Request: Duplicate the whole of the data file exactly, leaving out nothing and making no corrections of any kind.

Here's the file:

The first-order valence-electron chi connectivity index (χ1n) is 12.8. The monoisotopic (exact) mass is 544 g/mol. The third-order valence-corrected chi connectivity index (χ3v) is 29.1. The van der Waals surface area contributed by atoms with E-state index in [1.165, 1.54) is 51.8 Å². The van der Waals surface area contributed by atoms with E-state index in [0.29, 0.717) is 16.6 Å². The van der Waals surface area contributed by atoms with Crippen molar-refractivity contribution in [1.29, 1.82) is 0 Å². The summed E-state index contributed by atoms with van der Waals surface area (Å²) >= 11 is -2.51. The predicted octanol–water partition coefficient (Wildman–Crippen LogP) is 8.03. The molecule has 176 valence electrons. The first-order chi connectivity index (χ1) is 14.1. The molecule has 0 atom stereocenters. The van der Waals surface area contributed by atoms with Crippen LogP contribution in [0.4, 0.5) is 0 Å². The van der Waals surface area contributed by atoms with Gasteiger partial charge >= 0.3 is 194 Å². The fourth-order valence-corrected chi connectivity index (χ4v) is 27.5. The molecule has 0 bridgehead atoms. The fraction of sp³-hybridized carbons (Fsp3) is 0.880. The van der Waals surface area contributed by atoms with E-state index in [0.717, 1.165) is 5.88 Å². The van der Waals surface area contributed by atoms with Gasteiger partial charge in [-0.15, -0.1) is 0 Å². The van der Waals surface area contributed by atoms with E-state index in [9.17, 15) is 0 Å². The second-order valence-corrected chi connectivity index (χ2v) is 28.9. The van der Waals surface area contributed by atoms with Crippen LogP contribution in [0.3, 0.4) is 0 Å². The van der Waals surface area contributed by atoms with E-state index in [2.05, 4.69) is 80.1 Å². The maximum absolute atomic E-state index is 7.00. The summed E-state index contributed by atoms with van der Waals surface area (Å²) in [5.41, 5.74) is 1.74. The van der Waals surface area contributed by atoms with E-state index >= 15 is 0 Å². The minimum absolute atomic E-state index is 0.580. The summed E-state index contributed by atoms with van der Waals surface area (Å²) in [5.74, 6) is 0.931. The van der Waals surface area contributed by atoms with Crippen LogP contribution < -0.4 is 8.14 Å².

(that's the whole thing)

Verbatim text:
The first-order valence-electron chi connectivity index (χ1n) is 12.8. The monoisotopic (exact) mass is 544 g/mol. The third-order valence-corrected chi connectivity index (χ3v) is 29.1. The van der Waals surface area contributed by atoms with E-state index in [1.165, 1.54) is 51.8 Å². The van der Waals surface area contributed by atoms with E-state index in [0.29, 0.717) is 16.6 Å². The van der Waals surface area contributed by atoms with Crippen molar-refractivity contribution in [1.29, 1.82) is 0 Å². The summed E-state index contributed by atoms with van der Waals surface area (Å²) >= 11 is -2.51. The predicted octanol–water partition coefficient (Wildman–Crippen LogP) is 8.03. The molecule has 176 valence electrons. The first-order chi connectivity index (χ1) is 14.1. The molecule has 0 atom stereocenters. The van der Waals surface area contributed by atoms with Crippen LogP contribution in [0.4, 0.5) is 0 Å². The van der Waals surface area contributed by atoms with Gasteiger partial charge >= 0.3 is 194 Å². The fourth-order valence-corrected chi connectivity index (χ4v) is 27.5. The molecule has 0 bridgehead atoms. The fraction of sp³-hybridized carbons (Fsp3) is 0.880. The van der Waals surface area contributed by atoms with E-state index in [0.717, 1.165) is 5.88 Å². The van der Waals surface area contributed by atoms with Gasteiger partial charge in [-0.15, -0.1) is 0 Å². The van der Waals surface area contributed by atoms with E-state index in [9.17, 15) is 0 Å². The second-order valence-corrected chi connectivity index (χ2v) is 28.9. The van der Waals surface area contributed by atoms with Crippen LogP contribution in [0.3, 0.4) is 0 Å². The van der Waals surface area contributed by atoms with E-state index in [2.05, 4.69) is 80.1 Å². The maximum absolute atomic E-state index is 7.00. The summed E-state index contributed by atoms with van der Waals surface area (Å²) in [5.41, 5.74) is 1.74. The van der Waals surface area contributed by atoms with E-state index >= 15 is 0 Å². The minimum absolute atomic E-state index is 0.580. The summed E-state index contributed by atoms with van der Waals surface area (Å²) in [5.74, 6) is 0.931. The van der Waals surface area contributed by atoms with Crippen LogP contribution < -0.4 is 8.14 Å².